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At Long Last, DOT Proposes Bike Lanes for Upper Manhattan

DOT recommends “future study” for bike infrastructure on upper Broadway and the Broadway Bridge, background left.

Responding to years of citizen advocacy and a resolution from Manhattan Community Board 12, DOT has proposed bike lanes for a number of streets in Upper Manhattan.

Most of the lanes, concentrated in Washington Heights [PDF], would be installed next year, after a consultation with CB 12 this fall. One would be protected by parked cars.

The plan also acknowledges but does not set a timetable for the highest priority of local livable streets advocates: a bike route on Dyckman Street to connect the Hudson and Harlem River Greenways, first proposed by Inwood residents in 2008.

Among the proposed bike routes are:

  • W. 177th Street between Broadway and Cabrini Boulevard (2013 installation)
  • Cabrini Boulevard between W. 177th Street and W. 178th Street to the George Washington Bridge (2013 installation)
  • W. 179th Street between Amsterdam Avenue and Cabrini Boulevard (179th serves as a motorist access point to the GWB)
  • W. 180th Street between Cabrini Boulevard and Amsterdam Avenue
  • Ft. George Hill between Fairview Avenue and Dyckman Street (parking protected)

The proposal, presented to the CB 12 transportation committee in May, includes two to four miles of lanes on Amsterdam Avenue, possibly interrupted at intersections with “prohibitively high traffic volumes,” and on St. Nicholas Avenue between Fairview Avenue and Broadway.

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Daily News Tries Race-Baiting to Gin Up Controversy Over Safer Streets

Is either of these Inwood cyclists invincible in traffic? Ask the Daily News. Photo: Brad Aaron

It’s truly amazing how much work the tabloids put into opposing measures that save lives. Take today’s Daily News, which resorted to race-baiting to gin up controversy over hard-won bike lanes in Upper Manhattan.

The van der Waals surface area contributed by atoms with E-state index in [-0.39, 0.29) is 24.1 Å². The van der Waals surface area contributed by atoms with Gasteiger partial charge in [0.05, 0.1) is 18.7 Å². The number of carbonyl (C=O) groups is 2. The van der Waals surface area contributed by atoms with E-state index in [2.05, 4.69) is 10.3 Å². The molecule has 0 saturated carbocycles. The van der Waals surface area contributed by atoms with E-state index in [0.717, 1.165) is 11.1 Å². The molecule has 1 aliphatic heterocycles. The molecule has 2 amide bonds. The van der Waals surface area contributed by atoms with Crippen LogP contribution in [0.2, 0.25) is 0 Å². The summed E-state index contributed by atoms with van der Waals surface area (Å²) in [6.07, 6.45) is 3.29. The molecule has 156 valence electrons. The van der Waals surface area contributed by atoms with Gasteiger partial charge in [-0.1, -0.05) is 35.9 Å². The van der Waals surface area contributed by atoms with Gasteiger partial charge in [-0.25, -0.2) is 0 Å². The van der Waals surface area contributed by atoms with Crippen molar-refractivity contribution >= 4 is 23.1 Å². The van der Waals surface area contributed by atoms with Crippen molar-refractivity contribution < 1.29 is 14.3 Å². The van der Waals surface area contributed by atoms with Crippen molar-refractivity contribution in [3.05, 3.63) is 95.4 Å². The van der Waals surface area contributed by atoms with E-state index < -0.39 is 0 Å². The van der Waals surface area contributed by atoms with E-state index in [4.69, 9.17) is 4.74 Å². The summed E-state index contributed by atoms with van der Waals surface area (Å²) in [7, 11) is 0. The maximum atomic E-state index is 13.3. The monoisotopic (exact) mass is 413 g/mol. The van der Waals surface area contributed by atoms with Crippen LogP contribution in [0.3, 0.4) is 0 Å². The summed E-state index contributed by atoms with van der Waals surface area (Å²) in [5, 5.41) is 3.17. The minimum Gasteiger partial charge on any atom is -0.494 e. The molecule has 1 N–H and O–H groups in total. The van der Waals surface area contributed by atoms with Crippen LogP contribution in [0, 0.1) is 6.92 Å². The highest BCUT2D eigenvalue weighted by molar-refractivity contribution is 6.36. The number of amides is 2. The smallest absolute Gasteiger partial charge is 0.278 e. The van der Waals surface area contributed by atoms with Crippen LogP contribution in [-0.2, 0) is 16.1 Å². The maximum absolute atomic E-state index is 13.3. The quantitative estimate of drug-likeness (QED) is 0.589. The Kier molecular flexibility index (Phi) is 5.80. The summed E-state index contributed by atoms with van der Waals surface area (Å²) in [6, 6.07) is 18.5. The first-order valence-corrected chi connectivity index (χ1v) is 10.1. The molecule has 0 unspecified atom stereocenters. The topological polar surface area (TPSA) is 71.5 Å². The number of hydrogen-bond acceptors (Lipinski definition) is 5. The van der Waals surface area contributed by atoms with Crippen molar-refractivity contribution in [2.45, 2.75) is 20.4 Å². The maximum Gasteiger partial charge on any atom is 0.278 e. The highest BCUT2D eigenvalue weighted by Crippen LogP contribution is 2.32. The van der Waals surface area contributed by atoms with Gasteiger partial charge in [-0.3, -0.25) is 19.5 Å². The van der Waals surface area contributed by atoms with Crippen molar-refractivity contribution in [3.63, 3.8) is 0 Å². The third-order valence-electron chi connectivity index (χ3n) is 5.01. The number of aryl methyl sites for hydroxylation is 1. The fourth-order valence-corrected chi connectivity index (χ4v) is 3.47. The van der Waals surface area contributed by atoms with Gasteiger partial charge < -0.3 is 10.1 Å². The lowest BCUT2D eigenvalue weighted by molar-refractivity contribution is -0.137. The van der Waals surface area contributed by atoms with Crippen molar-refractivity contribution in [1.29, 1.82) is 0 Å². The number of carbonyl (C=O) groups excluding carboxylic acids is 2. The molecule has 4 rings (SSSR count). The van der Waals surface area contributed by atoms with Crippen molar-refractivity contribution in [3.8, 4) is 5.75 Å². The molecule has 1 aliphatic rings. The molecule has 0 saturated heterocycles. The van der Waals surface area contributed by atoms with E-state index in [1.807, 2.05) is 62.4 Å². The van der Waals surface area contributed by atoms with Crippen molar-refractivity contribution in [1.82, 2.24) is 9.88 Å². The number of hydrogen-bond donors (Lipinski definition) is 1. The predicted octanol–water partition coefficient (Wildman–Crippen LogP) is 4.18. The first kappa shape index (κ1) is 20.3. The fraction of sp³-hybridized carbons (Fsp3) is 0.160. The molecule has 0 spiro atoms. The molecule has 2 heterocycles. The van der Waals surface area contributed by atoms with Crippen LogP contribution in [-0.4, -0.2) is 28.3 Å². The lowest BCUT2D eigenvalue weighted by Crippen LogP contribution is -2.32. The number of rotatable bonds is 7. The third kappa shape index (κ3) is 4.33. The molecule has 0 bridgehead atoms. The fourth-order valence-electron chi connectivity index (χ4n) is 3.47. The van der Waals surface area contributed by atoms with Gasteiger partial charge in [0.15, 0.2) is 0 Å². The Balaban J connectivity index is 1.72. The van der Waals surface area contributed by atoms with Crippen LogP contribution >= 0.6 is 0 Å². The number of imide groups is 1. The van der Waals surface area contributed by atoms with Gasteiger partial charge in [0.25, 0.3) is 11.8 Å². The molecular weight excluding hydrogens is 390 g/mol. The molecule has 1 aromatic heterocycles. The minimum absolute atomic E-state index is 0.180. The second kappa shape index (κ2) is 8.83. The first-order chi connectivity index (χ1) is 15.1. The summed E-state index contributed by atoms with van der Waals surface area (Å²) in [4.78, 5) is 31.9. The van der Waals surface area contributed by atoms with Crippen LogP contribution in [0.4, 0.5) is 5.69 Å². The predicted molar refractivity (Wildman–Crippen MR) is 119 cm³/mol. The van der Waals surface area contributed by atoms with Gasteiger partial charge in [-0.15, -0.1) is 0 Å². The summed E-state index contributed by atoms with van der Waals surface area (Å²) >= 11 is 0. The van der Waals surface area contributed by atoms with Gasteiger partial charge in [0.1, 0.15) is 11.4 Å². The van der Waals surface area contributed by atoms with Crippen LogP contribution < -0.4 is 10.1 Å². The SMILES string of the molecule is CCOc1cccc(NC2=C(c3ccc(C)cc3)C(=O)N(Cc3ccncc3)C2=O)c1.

Residents of Inwood and Washington Heights have been working for safer neighborhood streets for a long while. My first story on such an effort was published on Streetsblog back in September 2007. A few months later the folks who would eventually form the area’s first known livable streets group proposed separated bike lanes for Dyckman Street.

So for at least six years, my neighbors have waited for Community Board 12 and DOT to come up with a plan for new bike infrastructure, even as DOT whittled away what little exists. Last week, DNAinfo reported that a handful of new bike lanes could finally be coming to Washington Heights (and Fort George — an area south of Dyckman/200th Street which, depending on whom you ask, is part of Inwood).

On cue, the Daily News sent three reporters to get quotes from two people with negative reactions, which the paper presents as evidence that locals are divided. Here’s what reporters Michael Feeney, Stephanie Lacy, and Amber Goodfellow came up with.

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NYPD Rarely Enforces Speed Limit on Deadly Broadway in Upper Manhattan

Twelve pedestrians were killed by motorists in the 33rd and 34th Precincts from 2009 through 2011. Police in those precincts issued a total of 125 speeding summonses in 2011. Image: TSTC

In our Tuesday post on the Tri-State Transportation Campaign’s latest “Most Dangerous Roads for Walking” report, we noted the concentration of pedestrian deaths on Broadway in Washington Heights, where pedestrian islands, protected bike lanes and other safety features are not present above 168th Street.

In addition to engineering, another factor in pedestrian fatalities and injuries is, of course, traffic law enforcement. In the 33rd and 34th Precincts, which cover Washington Heights and Inwood, very few motorists are penalized for reckless driving — even those who cause grievous injury.